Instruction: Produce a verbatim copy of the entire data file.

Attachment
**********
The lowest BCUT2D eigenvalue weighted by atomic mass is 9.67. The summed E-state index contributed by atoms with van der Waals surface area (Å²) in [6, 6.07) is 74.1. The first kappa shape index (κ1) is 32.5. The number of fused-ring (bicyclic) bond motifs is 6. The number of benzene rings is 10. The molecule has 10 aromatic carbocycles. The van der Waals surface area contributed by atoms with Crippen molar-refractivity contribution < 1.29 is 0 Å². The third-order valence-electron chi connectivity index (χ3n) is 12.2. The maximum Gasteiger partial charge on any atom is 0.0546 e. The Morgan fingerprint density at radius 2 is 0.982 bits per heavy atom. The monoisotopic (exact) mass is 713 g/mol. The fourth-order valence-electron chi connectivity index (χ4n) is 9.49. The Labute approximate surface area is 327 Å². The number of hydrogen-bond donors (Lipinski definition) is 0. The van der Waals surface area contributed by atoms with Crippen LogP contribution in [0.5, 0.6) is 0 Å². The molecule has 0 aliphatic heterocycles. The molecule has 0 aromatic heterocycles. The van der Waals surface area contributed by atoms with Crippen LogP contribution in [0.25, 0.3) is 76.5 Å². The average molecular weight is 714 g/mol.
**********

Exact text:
The lowest BCUT2D eigenvalue weighted by atomic mass is 9.67. The summed E-state index contributed by atoms with van der Waals surface area (Å²) in [6, 6.07) is 74.1. The first kappa shape index (κ1) is 32.5. The number of fused-ring (bicyclic) bond motifs is 6. The number of benzene rings is 10. The molecule has 10 aromatic carbocycles. The van der Waals surface area contributed by atoms with Crippen molar-refractivity contribution < 1.29 is 0 Å². The third-order valence-electron chi connectivity index (χ3n) is 12.2. The maximum Gasteiger partial charge on any atom is 0.0546 e. The Morgan fingerprint density at radius 2 is 0.982 bits per heavy atom. The monoisotopic (exact) mass is 713 g/mol. The fourth-order valence-electron chi connectivity index (χ4n) is 9.49. The Labute approximate surface area is 327 Å². The number of hydrogen-bond donors (Lipinski definition) is 0. The van der Waals surface area contributed by atoms with Crippen LogP contribution in [0.5, 0.6) is 0 Å². The molecule has 0 aliphatic heterocycles. The molecule has 0 aromatic heterocycles. The van der Waals surface area contributed by atoms with Crippen LogP contribution in [0.25, 0.3) is 76.5 Å². The average molecular weight is 714 g/mol.